Tech Universe: Wednesday 17 July

By Miraz Jordan

Russia is turning to typewriters when creating top-secret documents. Photo / Thinkstock
Russia is turning to typewriters when creating top-secret documents. Photo / Thinkstock

SPY TRICKS: There's been no doubt recently that communications via the Internet or even just computers are wide open to being spied on. We still need to get messages across space and time though, and can't always hold a private conversation in a sealed room. Apparently Russia's handling this by buying electric typewriters to prepare top-secret documents. They seem to realise that won't stop leaks though, with their statement that 'every typewriter has its own individual pattern of type so it is possible to link every document to a machine used to type it'. We need a worldwide Cone of Silence.

CHAT FOR DUMMIES: That 14 year old girl chatting online may not only not be 14, or a girl, she may in fact not even be a person. Negobot is a chatbot from the Spanish University of Deusto whose purpose is to fool sexual predators into believing she is real.

The bot starts off as a passive and neutral participant in general online chatter. If groomed though the bot relies on game theory to provide convincing conversation that is not flat and predictable in the way chatbots usually are. What's more her chat is designed to use typos, and language errors typical of teenage girls. Negobot has already been implemented and trialled actively on Google's chat service. Make her adult and there are clear possibilities for a useful service that clients would pay for.

THE THINKING ARM: The wearer of a Modular Prosthetic Limb controls the robotic arm with their thoughts. The modular limb can replace the natural arm's motor and sensory function and includes 100 sensors that feed back temperature, pressure, joint angles and acceleration. Where nerves and muscles are still viable the prosthesis makes use of them. Quadriplegics though need cortical implants to convey neuronal information to electronic sensors in the prosthesis. Those who wear the limb need to do up to to 30 minutes a day of mental imagery exercises to re-establish the cortical signals that control the arm and hand. Surely daily use would cover that exercise?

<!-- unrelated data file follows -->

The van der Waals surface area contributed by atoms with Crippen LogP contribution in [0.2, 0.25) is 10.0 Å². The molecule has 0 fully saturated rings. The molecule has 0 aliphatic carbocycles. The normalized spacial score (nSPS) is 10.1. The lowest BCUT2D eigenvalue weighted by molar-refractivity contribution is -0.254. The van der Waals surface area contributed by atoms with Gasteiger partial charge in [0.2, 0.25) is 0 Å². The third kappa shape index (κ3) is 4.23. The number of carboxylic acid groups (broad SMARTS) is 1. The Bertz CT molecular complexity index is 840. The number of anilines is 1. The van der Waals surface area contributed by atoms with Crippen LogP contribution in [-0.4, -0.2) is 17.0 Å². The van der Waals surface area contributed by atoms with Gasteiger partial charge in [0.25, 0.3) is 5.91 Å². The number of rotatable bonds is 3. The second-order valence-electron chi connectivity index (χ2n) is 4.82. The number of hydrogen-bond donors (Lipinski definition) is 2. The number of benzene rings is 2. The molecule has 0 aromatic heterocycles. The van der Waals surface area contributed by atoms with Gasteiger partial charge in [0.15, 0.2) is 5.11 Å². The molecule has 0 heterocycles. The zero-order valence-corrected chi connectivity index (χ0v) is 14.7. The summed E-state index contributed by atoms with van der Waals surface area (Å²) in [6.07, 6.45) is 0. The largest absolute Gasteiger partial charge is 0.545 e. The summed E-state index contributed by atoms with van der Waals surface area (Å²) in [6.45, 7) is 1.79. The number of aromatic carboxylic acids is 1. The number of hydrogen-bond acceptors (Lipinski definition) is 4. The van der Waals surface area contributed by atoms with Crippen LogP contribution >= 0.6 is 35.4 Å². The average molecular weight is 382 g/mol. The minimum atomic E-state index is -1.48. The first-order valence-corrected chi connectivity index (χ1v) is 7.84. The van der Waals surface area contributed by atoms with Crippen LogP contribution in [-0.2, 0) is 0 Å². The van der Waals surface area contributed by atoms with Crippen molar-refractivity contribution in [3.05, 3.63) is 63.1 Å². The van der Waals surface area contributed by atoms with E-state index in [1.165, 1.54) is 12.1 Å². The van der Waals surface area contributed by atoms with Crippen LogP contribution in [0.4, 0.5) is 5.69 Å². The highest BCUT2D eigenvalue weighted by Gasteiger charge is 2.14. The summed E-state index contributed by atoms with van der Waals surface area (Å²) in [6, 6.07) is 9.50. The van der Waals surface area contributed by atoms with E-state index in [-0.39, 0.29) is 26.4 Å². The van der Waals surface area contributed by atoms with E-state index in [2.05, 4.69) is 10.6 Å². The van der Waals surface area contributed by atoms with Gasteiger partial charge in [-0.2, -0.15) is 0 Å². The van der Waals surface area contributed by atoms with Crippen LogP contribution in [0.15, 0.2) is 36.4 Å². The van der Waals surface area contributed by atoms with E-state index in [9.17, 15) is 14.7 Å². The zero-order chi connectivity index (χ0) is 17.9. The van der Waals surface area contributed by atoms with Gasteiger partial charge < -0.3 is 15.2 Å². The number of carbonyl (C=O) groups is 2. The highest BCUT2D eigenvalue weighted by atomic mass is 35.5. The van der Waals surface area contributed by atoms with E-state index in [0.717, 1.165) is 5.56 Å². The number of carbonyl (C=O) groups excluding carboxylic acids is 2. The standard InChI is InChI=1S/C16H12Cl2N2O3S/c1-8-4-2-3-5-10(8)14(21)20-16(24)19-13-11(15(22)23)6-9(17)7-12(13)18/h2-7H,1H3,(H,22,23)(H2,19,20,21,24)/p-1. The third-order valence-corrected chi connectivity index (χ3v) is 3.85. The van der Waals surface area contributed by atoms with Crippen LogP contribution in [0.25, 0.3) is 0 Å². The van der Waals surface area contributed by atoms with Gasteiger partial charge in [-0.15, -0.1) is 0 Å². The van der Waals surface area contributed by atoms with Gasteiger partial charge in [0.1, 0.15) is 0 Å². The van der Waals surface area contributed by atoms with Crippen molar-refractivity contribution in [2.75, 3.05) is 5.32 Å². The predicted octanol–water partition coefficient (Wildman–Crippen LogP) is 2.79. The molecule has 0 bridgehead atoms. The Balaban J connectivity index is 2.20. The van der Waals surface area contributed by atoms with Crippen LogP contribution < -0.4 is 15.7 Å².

LEGS OF GOLD: Our human skin can simultaneously sense touch, humidity and temperature, but at the moment artificial skin can detect only touch. That means that someone with a prosthetic limb is missing out on useful sensations. A team at the Technion-Israel Institute of Technology is working on a flexible sensor that could add those sensations to artificial limbs. Their sensor uses gold nanoparticles laid on a plastic substrate. How thick the substrate is and how it bends allow it to detect pressure and sensitivity. The new system is at least 10 times more sensitive in touch than current touch-based e-skin systems. Little by little prosthetic limbs are closing in on the real thing.

ATLAS UNBOUND: ATLAS is a 2 metre tall 150 Kg bipedal robot that may go to work for the US military. Hydraulically driven joints allow it to not only carry heavy objects but adjust very quickly if it loses its balance. The head includes a lidar so it can create a 3D map of its surroundings. At the moment it has a tether for power and cooling water, but the developers aim to make a version without a tether. DARPA say its purpose will be humanitarian rather than adversarial. Our favourite robots.

Miraz Jordan, knowit.co.nz

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